As I write this article I noted they had just put forward a tip at 6/1 for a race at 3.20pm the following day. Immediately jumping to the Betfair market for this race, I found that just £492 had been matched across all 10 runners in this race at that point.

The advised 6/1 price was now as short as 5.1 (4/1) on the exchange so already the value had to a large part disappeared. Obviously a few punters following this tipster had gobbled up what little money there was to be had at 6/1.

It’s a scenario I have seen unfold countless times with this tipster (and it’s the main reason we have not recommended them to SBC members) and they are patently unsuitable to an exchange-only punter.

Yet they are not alone in tipping up so early in advance of a race – so be very careful to avoid such tipsters if limited to exchanges only.

I have made around 20k per year extra”…

I used to work as trader for Paddypower and Sportsbet so i have an obvious interest in betting. [Using Tipsters] I have made around 20k per year extra.”    
As written by Justin – An SBC member since December 2013

Click here to read more from Justin on his SBC membership experience

3) Focus On Tipsters Where The Odds Hold Up

The next point is an obvious one – if using exchanges, don’t follow tipsters where the advised odds are going to get smashed in.

Take for example a free tipster like Hugh Taylor. As soon as he puts up a tip, hundreds of people rush to bet on it and in turn the bookies slash the odds due to the huge volume of money coming in.

Yet, despite this, Hugh still settles his bets at the original advised price he quotes, which only a very small number of punters will have realistically obtained.

In this scenario, there is next to no chance you will get matched on his tips at this price via the exchanges UNLESS the price bounces back. And given how much his odds move downwards, this is highly unlikely to happen too often.

This is why here at SBC we rate all tipsters by ‘odds availability’ and track how their odds move compared to the results they settle to. It helps to identify tipsters you can use on the exchanges.

Take the odds tracking we performed on one tipster first reviewed in November 2016. We tracked over 100 tips and how their advised prices moved immediately and after 15 and 60 minutes had elapsed.


As the table indicates – the average odds available after 0, 15 and 60 minutes were better than those the tipster was quoting!

Why exactly was this? Well, it went down to the simple fact this tipster was only quoting a price if AT LEAST 3 proper bookmakers were offering it and wasn’t putting the tips up until around midday.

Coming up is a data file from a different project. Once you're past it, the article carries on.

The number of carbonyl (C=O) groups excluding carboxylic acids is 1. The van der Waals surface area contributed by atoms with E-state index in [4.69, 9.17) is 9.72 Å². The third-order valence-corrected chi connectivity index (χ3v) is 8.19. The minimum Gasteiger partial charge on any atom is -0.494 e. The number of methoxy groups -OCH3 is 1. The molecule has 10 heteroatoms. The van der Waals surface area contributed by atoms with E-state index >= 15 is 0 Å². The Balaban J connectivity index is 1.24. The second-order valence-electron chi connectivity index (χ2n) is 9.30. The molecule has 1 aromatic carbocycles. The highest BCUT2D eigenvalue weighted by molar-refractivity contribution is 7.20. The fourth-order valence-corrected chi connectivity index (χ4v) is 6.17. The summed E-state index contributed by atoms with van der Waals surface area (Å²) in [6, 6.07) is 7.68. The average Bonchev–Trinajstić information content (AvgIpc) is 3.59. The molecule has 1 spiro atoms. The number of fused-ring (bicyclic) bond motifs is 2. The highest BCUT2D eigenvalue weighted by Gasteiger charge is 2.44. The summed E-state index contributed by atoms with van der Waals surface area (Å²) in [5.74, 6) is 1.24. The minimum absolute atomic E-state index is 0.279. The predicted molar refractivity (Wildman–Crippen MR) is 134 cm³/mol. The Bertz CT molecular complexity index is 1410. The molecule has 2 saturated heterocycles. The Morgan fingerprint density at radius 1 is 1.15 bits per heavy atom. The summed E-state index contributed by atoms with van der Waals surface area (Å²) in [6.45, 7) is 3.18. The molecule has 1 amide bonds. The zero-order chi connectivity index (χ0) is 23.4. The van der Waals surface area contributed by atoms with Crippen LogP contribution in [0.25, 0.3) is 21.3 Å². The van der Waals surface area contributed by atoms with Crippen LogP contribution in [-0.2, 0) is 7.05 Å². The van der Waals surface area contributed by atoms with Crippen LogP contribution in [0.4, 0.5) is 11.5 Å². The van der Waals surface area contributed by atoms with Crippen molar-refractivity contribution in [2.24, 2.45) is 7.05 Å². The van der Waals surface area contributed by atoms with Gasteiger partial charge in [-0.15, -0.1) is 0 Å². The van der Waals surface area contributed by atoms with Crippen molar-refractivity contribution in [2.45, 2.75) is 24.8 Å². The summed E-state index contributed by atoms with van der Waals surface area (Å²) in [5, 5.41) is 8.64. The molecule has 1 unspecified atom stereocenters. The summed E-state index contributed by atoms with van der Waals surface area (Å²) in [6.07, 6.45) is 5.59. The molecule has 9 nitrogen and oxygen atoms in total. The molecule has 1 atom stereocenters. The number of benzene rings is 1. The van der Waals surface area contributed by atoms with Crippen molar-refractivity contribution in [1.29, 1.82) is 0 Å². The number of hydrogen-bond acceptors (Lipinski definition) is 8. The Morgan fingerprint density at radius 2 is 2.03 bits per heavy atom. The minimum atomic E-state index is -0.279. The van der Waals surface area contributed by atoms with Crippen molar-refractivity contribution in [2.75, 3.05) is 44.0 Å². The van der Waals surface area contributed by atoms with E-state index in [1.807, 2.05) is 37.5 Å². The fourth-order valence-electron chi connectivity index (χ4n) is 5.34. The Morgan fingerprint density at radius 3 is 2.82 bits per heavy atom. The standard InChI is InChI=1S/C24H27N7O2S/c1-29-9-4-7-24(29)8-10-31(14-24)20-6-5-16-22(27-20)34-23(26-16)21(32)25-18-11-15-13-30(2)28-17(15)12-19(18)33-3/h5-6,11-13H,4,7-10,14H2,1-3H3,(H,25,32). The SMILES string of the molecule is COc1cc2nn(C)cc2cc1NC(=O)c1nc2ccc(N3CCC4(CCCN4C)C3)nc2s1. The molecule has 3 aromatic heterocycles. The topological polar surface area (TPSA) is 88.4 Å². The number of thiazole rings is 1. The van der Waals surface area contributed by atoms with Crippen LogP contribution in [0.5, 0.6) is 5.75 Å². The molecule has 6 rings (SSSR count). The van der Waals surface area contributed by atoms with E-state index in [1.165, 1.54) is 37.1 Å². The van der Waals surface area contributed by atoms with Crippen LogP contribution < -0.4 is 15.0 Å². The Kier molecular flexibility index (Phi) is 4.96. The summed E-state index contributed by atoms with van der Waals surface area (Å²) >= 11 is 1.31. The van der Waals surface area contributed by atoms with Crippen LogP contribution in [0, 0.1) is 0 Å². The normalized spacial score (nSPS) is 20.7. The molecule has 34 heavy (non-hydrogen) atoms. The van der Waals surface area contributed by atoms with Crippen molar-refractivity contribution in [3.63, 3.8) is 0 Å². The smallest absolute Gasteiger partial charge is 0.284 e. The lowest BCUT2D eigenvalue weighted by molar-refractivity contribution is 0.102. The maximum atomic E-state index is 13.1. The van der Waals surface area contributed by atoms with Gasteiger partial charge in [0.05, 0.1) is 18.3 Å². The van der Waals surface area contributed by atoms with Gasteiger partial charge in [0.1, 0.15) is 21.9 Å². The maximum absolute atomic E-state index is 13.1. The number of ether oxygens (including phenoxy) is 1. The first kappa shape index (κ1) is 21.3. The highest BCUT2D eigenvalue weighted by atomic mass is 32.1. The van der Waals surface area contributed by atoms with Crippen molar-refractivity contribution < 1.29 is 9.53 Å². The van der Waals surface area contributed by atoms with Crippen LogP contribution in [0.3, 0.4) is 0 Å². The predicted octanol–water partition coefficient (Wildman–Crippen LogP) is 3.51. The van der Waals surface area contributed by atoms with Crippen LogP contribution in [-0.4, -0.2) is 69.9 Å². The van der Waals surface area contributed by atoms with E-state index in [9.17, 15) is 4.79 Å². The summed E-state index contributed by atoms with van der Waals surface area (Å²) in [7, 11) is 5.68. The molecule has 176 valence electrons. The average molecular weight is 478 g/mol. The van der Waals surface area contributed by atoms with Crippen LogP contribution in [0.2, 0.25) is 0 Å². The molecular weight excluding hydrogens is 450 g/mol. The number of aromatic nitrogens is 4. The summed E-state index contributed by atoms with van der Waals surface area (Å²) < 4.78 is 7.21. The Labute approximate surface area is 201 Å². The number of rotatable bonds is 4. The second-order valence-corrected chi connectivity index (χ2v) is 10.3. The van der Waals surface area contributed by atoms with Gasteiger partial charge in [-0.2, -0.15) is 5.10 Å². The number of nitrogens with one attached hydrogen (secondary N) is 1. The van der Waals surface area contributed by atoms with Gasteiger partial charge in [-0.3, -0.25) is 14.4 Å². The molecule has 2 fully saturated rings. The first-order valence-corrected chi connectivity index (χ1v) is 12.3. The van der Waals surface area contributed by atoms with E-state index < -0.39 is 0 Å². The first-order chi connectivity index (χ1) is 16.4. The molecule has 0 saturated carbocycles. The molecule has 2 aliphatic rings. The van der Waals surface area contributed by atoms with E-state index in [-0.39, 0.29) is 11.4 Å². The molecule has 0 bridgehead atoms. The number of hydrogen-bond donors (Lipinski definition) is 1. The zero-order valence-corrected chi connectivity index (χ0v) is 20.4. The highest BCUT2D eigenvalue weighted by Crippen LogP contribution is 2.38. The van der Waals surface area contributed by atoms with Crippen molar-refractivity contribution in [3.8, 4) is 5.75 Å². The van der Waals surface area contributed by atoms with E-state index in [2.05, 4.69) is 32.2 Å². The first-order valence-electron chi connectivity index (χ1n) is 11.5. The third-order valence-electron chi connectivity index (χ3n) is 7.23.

Effectively, you could improve on the quoted odds and ultimately this is exactly the type of tipster you can follow on the exchanges.

4) Consider Betfair SP Tipsters

One of the simplest angles to make a profit on the exchanges is by following tipsters that make a profit at Betfair SP (after commission of course!).

They offer the easiest, most simple approach as once a tip comes in – you simply place the bet, stick in your stake at Betfair and walk away.

Although the number of profitable Betfair SP tipsters is growing, it’s still a fairly small pool to choose from currently.

Alongside All Weather Profits (read all about them and their £1 30 day trial here) I have recently been investigating another racing tipster with a tremendous track-record at Betfair SP.

Over the course of 1092 bets – at simple 1 point level stakes, they have made a 167.3 point profit at 15.3% ROI. This is after 5% Betfair SP commission has been deducted.


Providing one simple angle for those of you after a simple exchange tipster for you follow.

5) YET…If You Can, Don’t Always Take Betfair SP!

Whilst the Betfair SP angle does work and is good for those of you short of time – you can often get better prices simply by taking a bet on the exchanges closer to the off rather than just Betfair SP – especially when it comes to a popular tipster.

This is because the more people that bet on a horse at Betfair SP, the greater the chance that the final Betfair SP odds will be shorter than they should be. Betfair SP effectively cannabilises itself.

Therefore, if following a ‘Betfair SP’ tipster, my suggestion for optimal profits is to consider placing a bet in the traditional exchange market before the race starts.

This might require you logging onto the exchange in the 15 minutes before the race and simply taking the best price available at this time.

By doing this, you can often get a better edge than simply taking Betfair SP.



That’s my first 5 tips done and dusted and I will be back in a few days with 5 more pointers on how to use the exchanges if following tipsters.

In the interim, if you are interested in discovering more on the best tipsters for use on both betting exchanges and with bookmakers, then the Smart Betting Club is here to help you.

Our uniquely detailed reviews, ratings and recommendations will showcase to you the best tipsters across a whole variety of categories including:

  • The Best Horse Racing Tipsters
  • The Best Sports Tipsters
  • The Best Free Tipsters
  • The Best ‘Odds Availability’ Tipsters
  • The Best Betting Bank Growth Tipsters
  • & Much More Besides!

Making it as easy as possible for you to find the right tipsters for you to follow!

<< JOIN THE Smart Betting Club TODAY >>

See you on the inside.

Peter Ling
SBC Editor